House of Commons Hansard #108 of the 37th Parliament, 1st Session. (The original version is on Parliament's site.) The word of the day was children.


Questions on the Order PaperRoutine Proceedings

12:10 p.m.


Jacques Saada Liberal Brossard—La Prairie, QC

Madam Speaker, it is a list of membership on the liaison committee and associate members. This is done at the Standing Committee on Procedure and House Affairs.

Questions on the Order PaperRoutine Proceedings

12:10 p.m.

The Acting Speaker (Ms. Bakopanos)

Is it agreed?

Questions on the Order PaperRoutine Proceedings

12:10 p.m.

Some hon. members


Questions on the Order PaperRoutine Proceedings

12:10 p.m.

Some hon. members


Business of the HouseRoutine Proceedings

12:10 p.m.

Glengarry—Prescott—Russell Ontario


Don Boudria LiberalMinister of State and Leader of the Government in the House of Commons

Madam Speaker, since the question has already been put on the bill, may I ask that we see the clock as 1.30 p.m. and now proceed to private member's business.

Business of the HouseRoutine Proceedings

12:10 p.m.

The Acting Speaker (Ms. Bakopanos)

Is it agreed?

Business of the HouseRoutine Proceedings

12:10 p.m.

Some hon. members


Business of the HouseRoutine Proceedings

12:10 p.m.

The Acting Speaker (Ms. Bakopanos)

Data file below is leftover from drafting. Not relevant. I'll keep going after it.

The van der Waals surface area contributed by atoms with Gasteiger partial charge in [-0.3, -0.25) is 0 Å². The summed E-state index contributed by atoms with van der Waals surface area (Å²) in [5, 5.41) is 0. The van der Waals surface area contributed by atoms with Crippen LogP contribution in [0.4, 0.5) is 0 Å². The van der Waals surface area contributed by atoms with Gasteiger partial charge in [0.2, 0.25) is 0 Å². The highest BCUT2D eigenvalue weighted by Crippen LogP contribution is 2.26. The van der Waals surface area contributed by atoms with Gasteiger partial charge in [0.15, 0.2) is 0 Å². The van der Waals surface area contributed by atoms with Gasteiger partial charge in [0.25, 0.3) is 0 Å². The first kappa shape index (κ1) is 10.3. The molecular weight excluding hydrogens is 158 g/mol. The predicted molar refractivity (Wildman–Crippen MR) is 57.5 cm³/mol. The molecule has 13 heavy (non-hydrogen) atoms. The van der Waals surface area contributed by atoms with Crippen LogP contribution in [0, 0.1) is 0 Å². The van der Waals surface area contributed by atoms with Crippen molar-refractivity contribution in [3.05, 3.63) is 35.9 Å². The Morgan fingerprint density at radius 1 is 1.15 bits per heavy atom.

It being 1.30 p.m. the House will now proceed to the consideration of private member's business as listed on today's order paper.

Children of Divorced ParentsPrivate Members' Business

12:10 p.m.

Canadian Alliance

Jay Hill Canadian Alliance Prince George—Peace River, BC


That, in the opinion of this House, the government should draft legislation that recognizes that it is in the best interests of children that (a) they have the opportunity to be heard when parenting decisions affecting them are being made; (b) those whose parents divorce have the opportunity to express their views to a skilled professional, whose duty it would be to make those views known to any judge, assessor or mediator making or facilitating a shared parenting determination; and (c) a court have the authority to appoint an interested third party, such as a member of the child's extended family, to support and represent a child experiencing difficulties during parental separation or divorce.

Madam Speaker, I thank my colleague from South Surrey--White Rock--Langley for seconding my private member's Motion No. 186 today. I will not read the somewhat lengthy motion into the record, Madam Speaker, since you were kind enough to do that.